When you read your Bible, do you ask questions? I find that’s the best way for me to dig in. I also like to put in place in my mind the locations and distances. Maybe that’s because I love maps. Anyway, I asked myself, ‘Wut? Wait, where IS this wilderness? What does it look like? How far is it from Jerusalem? What is its history?’ Like that.

The wilderness referred to here is John The Baptist’s father’s birthplace. It is where Zacharias and Elizabeth lived and where Mary visited her cousin Elizabeth when Mary was found with child. (Luke 1:39). It was remote and thinly populated – but not totally devoid of people.

Barnes’ Notes says of the ‘Wilderness’:

     "In the wilderness of Judea - This country was situated along the Jordan and the Dead Sea, to the east of Jerusalem. The word translated "wilderness"...was a mountainous, rough, and thinly settled country, covered to some considerable extent with forests and rocks, and better suited for pasture than for tilling. There were inhabitants in those places, and even villages, but they were the comparatively unsettled portions of the country, 1 Samuel 25:1-2. In the time of Joshua there were six cities in what was then called a wilderness, Joshua 15:61-62."

The wilderness was the where David fled to take refuge from Saul; we just read in Matthew 3 that John the Baptist prepared for his mission here; and it was here that Jesus suffered His temptation. The area was west of the Dead Sea extending all the way up to just east of Jerusalem. There was little pasture. Much of it was desert and rocky. It was said that to travel there one must travel at least through 3 to 5 hours with no hope of water. Where John the Baptist preached was about a day’s journey from Jerusalem. The place where the Bible records the Baptism of Jesus was where the Jordan River empties into the northern tip of the Dead Sea, likely about five miles north of the Dead Sea and a little more than six miles southeast of the city of Jericho.

Map from Bible History, free use. Location is D13 on map.

And yet…many flocked to hear this preacher…this prophet. God had not sent a prophet for 400 years, not since Malachi. The people were intrigued and hopeful. Baptisms were increasing. (Then Jerusalem was going out to him, and all Judea and all the district around the Jordan; and they were being baptized by him in the Jordan River, as they confessed their sins. Matthew 3:5-6). The Pharisees and Sadducees must have been curious as to this new ‘thing’ happening. Who was John the Baptist? Why was he in the wilderness and not properly in Jerusalem? They went to check him out. They got an earful!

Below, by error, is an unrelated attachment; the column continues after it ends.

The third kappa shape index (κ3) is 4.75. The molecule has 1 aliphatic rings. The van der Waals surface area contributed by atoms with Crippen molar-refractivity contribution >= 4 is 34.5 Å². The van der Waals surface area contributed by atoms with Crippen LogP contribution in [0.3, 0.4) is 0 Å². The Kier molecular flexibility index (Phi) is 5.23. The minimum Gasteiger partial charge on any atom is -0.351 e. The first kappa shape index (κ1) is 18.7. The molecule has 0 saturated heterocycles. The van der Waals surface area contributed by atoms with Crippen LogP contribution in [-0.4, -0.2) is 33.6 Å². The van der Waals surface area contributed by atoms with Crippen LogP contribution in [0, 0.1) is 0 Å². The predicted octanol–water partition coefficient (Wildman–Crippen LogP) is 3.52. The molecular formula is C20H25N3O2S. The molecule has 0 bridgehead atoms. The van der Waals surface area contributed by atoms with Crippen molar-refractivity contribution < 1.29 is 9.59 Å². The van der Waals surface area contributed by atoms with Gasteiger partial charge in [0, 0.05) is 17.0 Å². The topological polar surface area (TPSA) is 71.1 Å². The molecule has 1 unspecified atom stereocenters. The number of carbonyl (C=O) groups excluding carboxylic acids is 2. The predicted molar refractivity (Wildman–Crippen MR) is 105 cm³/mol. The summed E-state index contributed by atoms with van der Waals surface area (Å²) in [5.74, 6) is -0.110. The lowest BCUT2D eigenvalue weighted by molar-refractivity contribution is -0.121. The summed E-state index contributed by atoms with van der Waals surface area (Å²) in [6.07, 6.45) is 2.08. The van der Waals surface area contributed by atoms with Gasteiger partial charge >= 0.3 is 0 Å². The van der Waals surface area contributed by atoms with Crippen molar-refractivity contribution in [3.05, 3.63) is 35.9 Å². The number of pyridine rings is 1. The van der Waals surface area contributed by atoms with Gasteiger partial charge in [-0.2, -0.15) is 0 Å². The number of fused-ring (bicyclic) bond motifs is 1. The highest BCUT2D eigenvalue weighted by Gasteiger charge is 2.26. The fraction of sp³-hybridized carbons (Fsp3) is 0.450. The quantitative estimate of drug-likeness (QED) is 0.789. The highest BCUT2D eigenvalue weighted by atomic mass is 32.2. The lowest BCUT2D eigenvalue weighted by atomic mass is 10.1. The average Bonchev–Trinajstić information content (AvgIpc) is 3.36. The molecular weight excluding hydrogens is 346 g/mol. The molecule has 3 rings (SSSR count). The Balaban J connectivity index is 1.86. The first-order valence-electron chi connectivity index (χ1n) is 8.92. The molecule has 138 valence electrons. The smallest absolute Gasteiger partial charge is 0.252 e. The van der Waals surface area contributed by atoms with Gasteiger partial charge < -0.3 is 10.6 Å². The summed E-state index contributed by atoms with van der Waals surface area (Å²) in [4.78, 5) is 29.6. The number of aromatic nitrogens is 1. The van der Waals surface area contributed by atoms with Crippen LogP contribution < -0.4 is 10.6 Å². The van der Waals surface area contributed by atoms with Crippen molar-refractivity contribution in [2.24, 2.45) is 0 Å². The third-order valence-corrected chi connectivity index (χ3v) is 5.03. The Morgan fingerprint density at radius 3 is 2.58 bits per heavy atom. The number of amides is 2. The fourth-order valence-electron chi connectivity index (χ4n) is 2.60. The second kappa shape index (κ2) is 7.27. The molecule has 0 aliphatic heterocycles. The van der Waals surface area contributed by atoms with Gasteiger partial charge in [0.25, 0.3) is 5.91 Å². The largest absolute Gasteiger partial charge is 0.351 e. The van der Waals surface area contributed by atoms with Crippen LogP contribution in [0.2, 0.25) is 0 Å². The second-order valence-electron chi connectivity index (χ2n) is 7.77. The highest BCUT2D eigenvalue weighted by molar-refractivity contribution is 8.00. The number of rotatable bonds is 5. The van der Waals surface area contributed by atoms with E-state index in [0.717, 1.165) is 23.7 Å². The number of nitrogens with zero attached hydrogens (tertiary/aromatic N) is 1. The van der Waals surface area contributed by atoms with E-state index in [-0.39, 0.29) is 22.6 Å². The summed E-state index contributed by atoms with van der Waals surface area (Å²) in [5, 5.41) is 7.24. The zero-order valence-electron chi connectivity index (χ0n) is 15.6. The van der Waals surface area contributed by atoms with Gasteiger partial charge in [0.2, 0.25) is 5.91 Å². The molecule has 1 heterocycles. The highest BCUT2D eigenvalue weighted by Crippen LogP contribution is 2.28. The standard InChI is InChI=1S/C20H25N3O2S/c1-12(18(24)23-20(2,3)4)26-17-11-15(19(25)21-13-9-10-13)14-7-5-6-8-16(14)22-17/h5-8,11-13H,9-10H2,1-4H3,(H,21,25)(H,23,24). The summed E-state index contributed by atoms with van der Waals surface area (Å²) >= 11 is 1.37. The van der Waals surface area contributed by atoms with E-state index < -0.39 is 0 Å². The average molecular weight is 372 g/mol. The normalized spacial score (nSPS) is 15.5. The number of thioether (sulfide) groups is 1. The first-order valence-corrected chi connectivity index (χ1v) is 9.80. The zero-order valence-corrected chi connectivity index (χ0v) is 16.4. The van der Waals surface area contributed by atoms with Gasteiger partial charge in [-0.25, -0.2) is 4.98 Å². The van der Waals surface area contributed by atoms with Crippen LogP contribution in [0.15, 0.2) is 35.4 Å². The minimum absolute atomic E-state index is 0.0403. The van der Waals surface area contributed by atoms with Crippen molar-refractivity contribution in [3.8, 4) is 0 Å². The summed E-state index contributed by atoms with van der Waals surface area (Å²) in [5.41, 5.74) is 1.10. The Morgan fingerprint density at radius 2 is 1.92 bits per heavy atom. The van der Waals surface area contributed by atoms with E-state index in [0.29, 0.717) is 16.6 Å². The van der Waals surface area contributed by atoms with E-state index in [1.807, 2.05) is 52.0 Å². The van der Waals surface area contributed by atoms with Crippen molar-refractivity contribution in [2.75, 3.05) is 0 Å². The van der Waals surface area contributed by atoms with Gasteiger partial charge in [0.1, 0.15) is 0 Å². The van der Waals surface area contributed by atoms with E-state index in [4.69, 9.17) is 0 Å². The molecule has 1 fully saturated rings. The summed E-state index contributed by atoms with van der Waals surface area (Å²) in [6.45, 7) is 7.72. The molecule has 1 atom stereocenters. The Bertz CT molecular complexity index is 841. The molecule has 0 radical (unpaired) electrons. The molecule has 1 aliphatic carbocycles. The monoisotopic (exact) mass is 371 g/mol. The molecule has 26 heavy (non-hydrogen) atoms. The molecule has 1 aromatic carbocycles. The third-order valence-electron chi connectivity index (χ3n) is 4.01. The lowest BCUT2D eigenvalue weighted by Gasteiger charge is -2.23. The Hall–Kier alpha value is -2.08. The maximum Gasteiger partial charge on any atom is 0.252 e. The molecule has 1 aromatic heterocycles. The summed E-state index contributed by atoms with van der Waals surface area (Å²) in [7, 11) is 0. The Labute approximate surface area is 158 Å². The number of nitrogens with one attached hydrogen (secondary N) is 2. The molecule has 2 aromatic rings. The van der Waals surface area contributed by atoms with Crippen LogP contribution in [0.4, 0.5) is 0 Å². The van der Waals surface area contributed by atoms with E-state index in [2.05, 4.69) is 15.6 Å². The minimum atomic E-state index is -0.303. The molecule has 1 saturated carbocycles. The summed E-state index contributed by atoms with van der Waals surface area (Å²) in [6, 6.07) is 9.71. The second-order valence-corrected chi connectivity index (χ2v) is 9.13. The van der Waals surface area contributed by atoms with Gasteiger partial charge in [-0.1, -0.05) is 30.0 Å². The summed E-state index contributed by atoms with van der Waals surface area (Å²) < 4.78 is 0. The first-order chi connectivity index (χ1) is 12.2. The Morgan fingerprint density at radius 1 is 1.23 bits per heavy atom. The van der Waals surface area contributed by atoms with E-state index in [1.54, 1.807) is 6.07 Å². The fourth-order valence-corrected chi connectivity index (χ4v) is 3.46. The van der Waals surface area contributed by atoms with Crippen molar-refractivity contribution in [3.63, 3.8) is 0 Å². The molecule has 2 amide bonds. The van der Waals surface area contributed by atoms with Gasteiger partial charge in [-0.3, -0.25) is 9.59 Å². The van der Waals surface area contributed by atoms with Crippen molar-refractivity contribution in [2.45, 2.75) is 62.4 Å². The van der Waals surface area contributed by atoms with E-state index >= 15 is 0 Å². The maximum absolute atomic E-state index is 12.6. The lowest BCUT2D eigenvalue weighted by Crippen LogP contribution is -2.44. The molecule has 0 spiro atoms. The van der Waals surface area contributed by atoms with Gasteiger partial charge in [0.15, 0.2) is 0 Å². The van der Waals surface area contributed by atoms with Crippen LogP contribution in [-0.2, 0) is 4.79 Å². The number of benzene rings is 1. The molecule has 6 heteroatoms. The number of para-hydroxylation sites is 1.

John the Baptist called them a brood of vipers and reminded them of the wrath to come. This must have surprised the religious leaders, because they believed that simply having been born into the genealogy of Abraham kept them from any judgment. But, it was not so. They must have thought, ‘I traveled all the way to the wilderness and all I got was this lousy t-shirt and yelled at’.

When you read the Bible, it helps to picture what is happening. These events are real and actually took place with real people in real time. Make a movie in your head. Feel the searing Palestinian sun, the rocky terrain crunching under your sandaled feet, hot thirst in your throat, weary from a day of walking, then seeing this strange, wild man wearing camel’s hair and a leather belt around his waist, preaching in total Holy Spirit power. Remember, John the Baptist was filled with the Spirit since birth (Luke 1:15). Quite a scene

It was a strange place for God to choose to open His mouth after 400 years. But as Matthew Henry said of this verse,

No place is so remote as to shut us out from the visits of Divine grace. ~Matthew Henry

Matthew Henry’s Concise Commentary, Matthew 3:1

The Lord plants where He will plant. Desert wilderness? No problem. Corinth, the most immoral city in Asia? Not an issue. Remote jungle of Ecuador? He’s got this. He will plant the seed of the Gospel in hearts of stone, and He makes them grow and thrive into sanctified flesh set apart for His glory. We serve a great and amazing God.

Posted in theology

Acceptable worship pleasing to the Lord

By Elizabeth Prata

Yesterday was Resurrection Sunday, also known as Easter Sunday. People of all stripes drove to their local church, enjoyed an Easter, and afterward people ate together in a Sunday Supper. I say people of all stripes, because it’s one day of two that unsaved family members can sometimes be pressed to join saved family members in the service. Also, Christians-in-name only attend, those would be the people who go to church twice a year, Christmas and Easter. Some people call them Chreasters, a word combining Christmas and Easter.

True Christians see the Resurrection Sunday service as a high point of the year. And why not? It’s the high point of our faith. It’s the high point of history. It’s the high point of eternity. I pray that the joy we felt in the service will be present in our hearts every day, all year. Remember the cross. Remember the resurrection. Remember the ascension. Remember He is coming again.

Continue reading “Acceptable worship pleasing to the Lord”